It is my hope that while today we can share what collective knowledge we have gained that the policy makers, the legislators and those whose hands rest upon the purse strings have the wisdom to listen to the messages which will emerge today.
I also hope that as a result of today there will be a drive for all of us to display the wisdom to listen to young people. We must never be in a position that we make recommendations, help establish policy without showing the wisdom to listen to what young people can tell us.
And I must say that the sexual health of young people is an issue that has been ignored by policy makers.
It’s great to see the prominence given to this issue on today’s agenda.
Role of Commissioner
As Northern Ireland Commissioner for Children and Young People my job is to:
Promote and safeguard the rights and best interests of children and young people so that they can challenge and change the world in which they live
To do that one of my most important jobs – and most enjoyable – is to help give children and young people a voice.
Explicit in the United Nations Convention on the Rights of the Child is that children must have a say in decisions that affect their lives.
Look it up – it’s Article 12. When you’re looking at the Convention you’ll also find specific articles that say children and young people should have the best possible health and access to information.
The Convention is a list of promises that Government has made to all our children and young people, and I hope that they will make those promises real by introducing the Convention into law.
I have been making sure children and young people have a real say in what my office does and how we do it – a commitment that has been real since the first Commissioner took up post in 2003.
When NICCY carried out its first consultation on its work in 2004 children and young people were clear they wanted an extra priority added to those we consulted on. It was a priority about risk-taking behaviour.
Despite what the media would have us believe most young people are worried about drinking, drugs and…they want more information on sexual health.
Last year my team carried out research with 2,000 children, young people, their families and those who work with children to help us form our priorities for the next three years. We then consulted with a similar number on exactly how we should tackle those priorities.
In coming weeks I’ll be publishing my business and corporate plans which show that young people are still as concerned by issues surrounding their health. Later in the year I’ll be publishing a review on children’s rights.
While that, I hope, will help inform decision makers and policy makers who have, the wisdom in the future to listen, I am being proactive in helping tell Government now what should be done, what needs to be done and what must be done to realize those rights.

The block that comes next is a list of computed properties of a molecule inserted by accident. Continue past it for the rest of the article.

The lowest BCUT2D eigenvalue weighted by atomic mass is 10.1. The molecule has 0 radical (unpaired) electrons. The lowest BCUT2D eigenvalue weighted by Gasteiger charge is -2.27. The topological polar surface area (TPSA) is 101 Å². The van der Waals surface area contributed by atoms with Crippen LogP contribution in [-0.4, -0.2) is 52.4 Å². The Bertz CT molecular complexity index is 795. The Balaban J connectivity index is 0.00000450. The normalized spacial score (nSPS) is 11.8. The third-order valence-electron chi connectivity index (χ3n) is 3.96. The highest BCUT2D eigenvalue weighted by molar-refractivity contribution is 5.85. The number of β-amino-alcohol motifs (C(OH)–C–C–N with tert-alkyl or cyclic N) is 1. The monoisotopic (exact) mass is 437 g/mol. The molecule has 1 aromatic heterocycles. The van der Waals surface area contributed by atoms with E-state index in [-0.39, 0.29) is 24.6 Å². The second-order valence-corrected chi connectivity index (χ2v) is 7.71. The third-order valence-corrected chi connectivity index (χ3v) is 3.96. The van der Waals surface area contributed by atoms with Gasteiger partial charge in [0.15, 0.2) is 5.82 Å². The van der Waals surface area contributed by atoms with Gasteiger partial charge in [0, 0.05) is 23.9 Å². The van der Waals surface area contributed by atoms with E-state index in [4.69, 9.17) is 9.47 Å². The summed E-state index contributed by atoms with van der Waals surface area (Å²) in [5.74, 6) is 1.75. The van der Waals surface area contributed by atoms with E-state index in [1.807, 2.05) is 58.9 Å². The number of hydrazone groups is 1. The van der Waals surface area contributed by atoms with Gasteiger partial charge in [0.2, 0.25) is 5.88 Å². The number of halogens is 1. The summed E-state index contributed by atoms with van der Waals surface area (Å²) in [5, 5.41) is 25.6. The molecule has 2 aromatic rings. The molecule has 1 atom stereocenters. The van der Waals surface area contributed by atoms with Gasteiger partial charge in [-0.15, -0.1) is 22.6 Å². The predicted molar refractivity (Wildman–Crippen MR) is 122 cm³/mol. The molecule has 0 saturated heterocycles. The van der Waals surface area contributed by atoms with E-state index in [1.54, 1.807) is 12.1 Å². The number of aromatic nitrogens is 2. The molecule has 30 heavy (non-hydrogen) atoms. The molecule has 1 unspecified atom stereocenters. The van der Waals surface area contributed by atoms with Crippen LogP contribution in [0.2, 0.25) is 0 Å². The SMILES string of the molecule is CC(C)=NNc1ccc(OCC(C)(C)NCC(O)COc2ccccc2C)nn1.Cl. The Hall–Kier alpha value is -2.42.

Over the past weeks I have published policy papers on child poverty and road safety.
Launch of NICCY Sexual Health Policy
Today I am launching the NICCY policy paper on sexual health.
This paper highlights gaps in policy, practice and legislation and makes recommendations to policy makers to address these. I will be presenting this paper to both the Ministers for Health and Education to advise them on the recommendations applicable, some of which I will highlight to you today.
When the UK last reported to the UN committee on the rights of the child, the committee expressed concern about and made recommendations on the sexual health of our young people.
The committee recommended that measures needed to be taken to reduce the rate of teenage pregnancy, including making sex education part of the school curricula, making contraception available to all children, and improving access to confidential and adolescent-sensitive advice and information and other appropriate support.
Five years later and the Government has still not produced a sexual health strategy, rates of sexually transmitted infections have continued to increase and our young people still face barriers when attempting to access sexual health information and services.
Research in Northern Ireland suggests that young people are engaging in sexual activities in their early teens.
For example in the most recent Young Life and Times survey 23% of young people aged 16 said that they have had sex at least once. It is therefore essential that they can access both information and services to help them make informed choices about their sexual health.
To not do seems both stupid and irresponsible.
Access to sexual services is particularly difficult for young people; especially those trying to access GUM clinics. We currently have only four clinics
However, combined they are open for less than 40 hours per week; some operate on an appointment system others on a drop in basis.
How are young people, many of whom are still in full time education, expected to access a clinic that is only open three hours per week during the day?
For example take a young person living in rural Fermanagh, their nearest GUM clinic is about 60 miles away in Derry.